Are Employees 2nd Class Citizens?

Customer Experience
"They (user) should just use it the way we tell them to"
"Do they want us (development team) to just spend more and more money on fixing speed...because we can"

These are some statements I have heard from frustrated members of IT project teams striving to deliver a working product. Now, I believe "the customer (end-user) is always right". Not "right" in that they get all the bells and whistles with minimal business value. But right in that they deserve to be listened to and managed fairly. It isn't a secret that the internal applications that are not direct revenue generators are usually less smooth, less user friendly and can be unattractive. Why? Is it because their employer pays them to use it? Is it difficult to present a compelling business case to spend resources on user experience and overall design? You might get away with treating employees as second class citizens and deliver a working application. 

However, it may very well be a painful and frustrating experience to get there. The SARAH model, will tell you that people handle change in a curve. It starts with shock and anger which develops into rejection. How the user is managed during the rejection phase is key because they can stay in this phase for a prolonged time and create conflict. The project team must be sensitive to these reactions and support the users emotionally. It sounds like therapy but it will make all the difference. If the benefits of change are really difficult for the user to see that should be a red flag and action should be taken. Ultimately, you want to help the user reach acceptance and hope whether you are a public end user or an employee the experience of a new application being deployed will influence the adoption. Of course there is no simple solution to managing the needs of hundreds of users but a feedback loop goes a long way. So how can you make your users feel not like second class citizens?:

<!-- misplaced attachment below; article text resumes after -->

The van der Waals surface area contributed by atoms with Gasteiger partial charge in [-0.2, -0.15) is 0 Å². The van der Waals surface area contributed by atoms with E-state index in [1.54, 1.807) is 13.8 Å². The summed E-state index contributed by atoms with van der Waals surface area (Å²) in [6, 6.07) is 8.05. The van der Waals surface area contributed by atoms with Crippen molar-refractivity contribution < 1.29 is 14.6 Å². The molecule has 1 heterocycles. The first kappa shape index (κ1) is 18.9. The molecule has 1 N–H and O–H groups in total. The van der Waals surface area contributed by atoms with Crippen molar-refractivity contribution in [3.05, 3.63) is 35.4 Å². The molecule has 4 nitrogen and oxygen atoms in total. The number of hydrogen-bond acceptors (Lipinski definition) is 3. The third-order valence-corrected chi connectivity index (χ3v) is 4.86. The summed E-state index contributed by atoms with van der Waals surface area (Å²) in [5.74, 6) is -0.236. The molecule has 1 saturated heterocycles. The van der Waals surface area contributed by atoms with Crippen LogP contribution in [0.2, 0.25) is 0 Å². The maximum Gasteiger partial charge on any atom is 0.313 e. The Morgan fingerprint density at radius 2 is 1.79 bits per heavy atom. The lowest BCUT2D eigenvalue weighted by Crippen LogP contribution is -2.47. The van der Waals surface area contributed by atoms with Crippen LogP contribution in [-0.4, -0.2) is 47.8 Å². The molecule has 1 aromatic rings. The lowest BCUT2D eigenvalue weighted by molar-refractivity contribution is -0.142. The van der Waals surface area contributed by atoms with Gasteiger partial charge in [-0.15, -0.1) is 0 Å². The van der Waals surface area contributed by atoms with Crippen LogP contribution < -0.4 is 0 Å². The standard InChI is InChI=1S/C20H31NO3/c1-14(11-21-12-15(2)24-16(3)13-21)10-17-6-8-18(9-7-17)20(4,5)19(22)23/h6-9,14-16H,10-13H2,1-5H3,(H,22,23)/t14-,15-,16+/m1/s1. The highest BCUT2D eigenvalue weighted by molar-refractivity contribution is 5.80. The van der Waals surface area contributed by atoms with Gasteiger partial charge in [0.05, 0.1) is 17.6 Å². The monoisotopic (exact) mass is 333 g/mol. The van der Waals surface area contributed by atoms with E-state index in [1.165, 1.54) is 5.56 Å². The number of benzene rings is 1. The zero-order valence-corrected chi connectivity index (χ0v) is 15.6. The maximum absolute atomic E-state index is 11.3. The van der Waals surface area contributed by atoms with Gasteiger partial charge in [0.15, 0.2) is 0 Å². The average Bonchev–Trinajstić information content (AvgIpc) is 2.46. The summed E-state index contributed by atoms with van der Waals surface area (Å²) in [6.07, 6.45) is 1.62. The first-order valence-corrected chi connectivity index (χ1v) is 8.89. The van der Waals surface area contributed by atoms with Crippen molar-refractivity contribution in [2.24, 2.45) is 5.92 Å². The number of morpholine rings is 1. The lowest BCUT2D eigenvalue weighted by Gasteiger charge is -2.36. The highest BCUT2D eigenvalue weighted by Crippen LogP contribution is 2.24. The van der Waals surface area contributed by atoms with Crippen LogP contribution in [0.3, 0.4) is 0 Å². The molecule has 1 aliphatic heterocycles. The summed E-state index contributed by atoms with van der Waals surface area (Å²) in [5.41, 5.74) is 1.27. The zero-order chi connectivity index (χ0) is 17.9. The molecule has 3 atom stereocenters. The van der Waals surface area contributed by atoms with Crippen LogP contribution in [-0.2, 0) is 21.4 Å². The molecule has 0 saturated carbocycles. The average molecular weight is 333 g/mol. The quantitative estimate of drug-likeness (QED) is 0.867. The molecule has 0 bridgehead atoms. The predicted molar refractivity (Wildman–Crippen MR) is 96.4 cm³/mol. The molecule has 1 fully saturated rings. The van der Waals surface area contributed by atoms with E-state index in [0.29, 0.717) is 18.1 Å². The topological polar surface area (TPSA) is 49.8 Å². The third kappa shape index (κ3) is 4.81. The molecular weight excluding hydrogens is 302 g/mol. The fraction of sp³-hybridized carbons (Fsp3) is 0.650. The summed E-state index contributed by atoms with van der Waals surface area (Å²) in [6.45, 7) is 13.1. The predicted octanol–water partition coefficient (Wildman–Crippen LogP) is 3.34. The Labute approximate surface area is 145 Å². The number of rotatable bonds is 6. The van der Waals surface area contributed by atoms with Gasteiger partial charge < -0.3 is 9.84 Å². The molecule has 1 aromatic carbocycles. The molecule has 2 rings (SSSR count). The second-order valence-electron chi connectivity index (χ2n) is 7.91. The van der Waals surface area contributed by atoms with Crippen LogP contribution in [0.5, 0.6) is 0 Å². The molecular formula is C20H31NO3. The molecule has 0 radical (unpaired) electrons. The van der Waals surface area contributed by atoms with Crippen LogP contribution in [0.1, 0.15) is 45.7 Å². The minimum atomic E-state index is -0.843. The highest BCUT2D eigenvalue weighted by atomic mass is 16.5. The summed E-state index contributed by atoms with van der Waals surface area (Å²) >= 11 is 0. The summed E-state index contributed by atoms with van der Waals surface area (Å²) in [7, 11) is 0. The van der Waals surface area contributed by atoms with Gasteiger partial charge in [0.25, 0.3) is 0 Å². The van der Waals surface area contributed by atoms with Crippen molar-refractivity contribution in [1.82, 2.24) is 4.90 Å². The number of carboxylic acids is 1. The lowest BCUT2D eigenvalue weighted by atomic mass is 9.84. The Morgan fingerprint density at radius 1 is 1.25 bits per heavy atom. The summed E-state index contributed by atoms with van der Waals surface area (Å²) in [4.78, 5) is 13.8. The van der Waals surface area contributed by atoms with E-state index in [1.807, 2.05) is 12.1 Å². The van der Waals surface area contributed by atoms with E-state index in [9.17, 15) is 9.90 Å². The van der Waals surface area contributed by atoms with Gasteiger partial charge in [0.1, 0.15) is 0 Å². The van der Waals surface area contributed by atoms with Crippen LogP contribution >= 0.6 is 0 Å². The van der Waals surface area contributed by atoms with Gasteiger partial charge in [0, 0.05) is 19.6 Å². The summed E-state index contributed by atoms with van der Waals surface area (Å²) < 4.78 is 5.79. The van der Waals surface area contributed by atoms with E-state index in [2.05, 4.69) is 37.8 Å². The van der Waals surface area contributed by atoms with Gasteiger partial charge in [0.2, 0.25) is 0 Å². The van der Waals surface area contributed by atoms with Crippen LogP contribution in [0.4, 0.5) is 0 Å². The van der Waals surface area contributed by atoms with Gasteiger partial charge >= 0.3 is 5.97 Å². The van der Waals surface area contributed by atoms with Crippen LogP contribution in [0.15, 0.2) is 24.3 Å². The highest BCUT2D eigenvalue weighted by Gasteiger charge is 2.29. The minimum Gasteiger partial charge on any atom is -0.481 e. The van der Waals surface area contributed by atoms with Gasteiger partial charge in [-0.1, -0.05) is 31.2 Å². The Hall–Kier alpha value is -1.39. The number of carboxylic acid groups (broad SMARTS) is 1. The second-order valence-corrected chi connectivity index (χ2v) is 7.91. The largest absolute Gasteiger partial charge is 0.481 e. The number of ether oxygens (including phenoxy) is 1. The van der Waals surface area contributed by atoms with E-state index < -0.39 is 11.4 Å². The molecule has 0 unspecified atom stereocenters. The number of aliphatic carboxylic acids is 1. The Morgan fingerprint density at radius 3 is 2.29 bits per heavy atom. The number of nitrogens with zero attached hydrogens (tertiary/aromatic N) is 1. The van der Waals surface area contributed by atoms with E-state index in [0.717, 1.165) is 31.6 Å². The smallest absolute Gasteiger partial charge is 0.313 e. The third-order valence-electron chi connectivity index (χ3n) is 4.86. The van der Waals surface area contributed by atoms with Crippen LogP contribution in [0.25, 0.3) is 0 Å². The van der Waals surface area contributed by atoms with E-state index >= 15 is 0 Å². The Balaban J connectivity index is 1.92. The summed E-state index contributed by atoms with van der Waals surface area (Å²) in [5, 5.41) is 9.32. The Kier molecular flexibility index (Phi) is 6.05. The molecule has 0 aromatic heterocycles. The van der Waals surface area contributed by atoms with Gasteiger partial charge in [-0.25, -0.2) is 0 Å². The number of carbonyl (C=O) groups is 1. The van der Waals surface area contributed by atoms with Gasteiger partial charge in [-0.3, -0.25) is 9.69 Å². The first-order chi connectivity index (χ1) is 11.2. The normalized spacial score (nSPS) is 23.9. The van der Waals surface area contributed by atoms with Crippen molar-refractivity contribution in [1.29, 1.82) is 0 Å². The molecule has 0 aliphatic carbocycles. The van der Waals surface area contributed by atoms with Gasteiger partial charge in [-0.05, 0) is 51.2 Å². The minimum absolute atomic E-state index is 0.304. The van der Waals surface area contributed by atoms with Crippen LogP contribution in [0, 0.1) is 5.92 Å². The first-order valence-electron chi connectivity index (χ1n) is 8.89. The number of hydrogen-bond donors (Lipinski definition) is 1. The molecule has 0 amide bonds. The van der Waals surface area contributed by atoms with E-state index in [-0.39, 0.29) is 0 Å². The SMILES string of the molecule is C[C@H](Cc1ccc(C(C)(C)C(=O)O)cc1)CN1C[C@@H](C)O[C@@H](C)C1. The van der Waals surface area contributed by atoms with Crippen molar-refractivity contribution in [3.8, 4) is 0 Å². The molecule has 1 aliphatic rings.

1. Engage: Let them know they have been heard by proving their feedback has been documented and respond to that. A response builds trust regardless of regardless whether it is good news or bad news.
  2. Be transparent-Explain why a feature may or may not be included. Any IT project worth its salt will have the overarching requirements. There should be an underlying reason for each decision made. Explanations should never end with "…because your senior management said so" or “I’m just doing my job…”.
  3. Use the Fair Value Principle- Where there are various stakeholders with personal interests, stakeholders should be convinced to decide on “fair value” outcomes when prioritising the “must have” features.

Annabel de Souza


Annabel is an experienced, entrepreneurial consultant with an eye for design, with thorough knowledge of business analysis.